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"Ms. Marshall, take a letter. No, on second thought, go write a book."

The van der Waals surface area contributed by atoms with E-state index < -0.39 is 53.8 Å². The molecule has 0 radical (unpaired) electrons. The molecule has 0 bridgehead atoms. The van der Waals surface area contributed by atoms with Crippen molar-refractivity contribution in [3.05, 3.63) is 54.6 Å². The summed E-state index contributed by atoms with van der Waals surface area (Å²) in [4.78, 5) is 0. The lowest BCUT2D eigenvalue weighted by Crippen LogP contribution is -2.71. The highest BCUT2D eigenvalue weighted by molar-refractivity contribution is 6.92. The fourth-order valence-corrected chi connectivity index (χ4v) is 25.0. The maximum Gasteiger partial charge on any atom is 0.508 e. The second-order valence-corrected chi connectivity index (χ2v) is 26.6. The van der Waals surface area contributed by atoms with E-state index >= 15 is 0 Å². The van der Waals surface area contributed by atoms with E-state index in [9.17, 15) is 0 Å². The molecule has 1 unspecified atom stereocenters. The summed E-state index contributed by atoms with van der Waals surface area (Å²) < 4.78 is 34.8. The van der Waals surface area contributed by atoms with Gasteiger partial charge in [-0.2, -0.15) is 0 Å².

So there I was a few days back, minding my own business and everyone else's on FaceBook, when in comes a friend request from one Bev Marshall. Wait a minute. Friend? I once had an EMPLOYEE named Bev Marshall. I can't fraternize with the staff. Then I remembered. I don't have a staff, or even a business. I wrote her paycheck 35 years ago (except on the Fridays when we were short of cash and she wrote a check to herself). THAT Bev Marshall? Yes, the same, and as you can see from the photo she is one pretty lady in addition to being a wonderful writer, because Bev now writes novels, like I do ( I can attest that her books are special because I just finished Walking Through Shadows, a terrific read that I recommend to anyone who prizes great fiction. I liked it so much I ordered Hot Fudge Sundae Blues. Back in the late 1970s, before some you were born, the Newport News, Virginia law firm of Warley & Mulkey, P.C., needed help, and Bev came to the rescue. She did everything we asked of her, always with a smile, and never complained when we made unreasonable demands on her time. She typed on an IBM correcting selectric, with those nifty little interchangable balls, which at the time seemed cutting edge but today seems like writing in charcoal on birchbark. She kept the books, copied, mailed, charmed our clients (both of them), tolerated my erratic hours, corrected Michael's spelling, made coffee, and sold programs at halftime. The day came, as the day always does, when she gave her notice. Michael and I cried for a couple of hours, then pulled ourselves together, largely due to an impassioned speech I made about us being men and lawyers and mature adults and how, by God, this setback wasn't going to sink our law firm. Michael listened patiently to all that nonsense, as he always did, then pulled from his bottom drawer a fifth of scotch, at which point we drank heavily and put our houses up for sale. Bev is the writer-in-residence at Southeastern Louisiana University, and some students there may not know how lucky they are to have her. We've exchanged some great emails and will no doubt find a way for a grand reunion in the near future. I think back to those days in Rouse Tower at 6060 Jefferson Avenue in Newport News. Bev is typing a letter, I'm gazing out the window, and both of us are, in a sense, marking time until we begin doing what we both feel is our calling: writing books. And meanwhile, Michael is meeting with a client. Someone had to do it. Bev and Michael leave for the day, so I'm there alone with my thoughts. But that's okay. It's lonely at the top. And besides, I know where Michael keeps the scotch.

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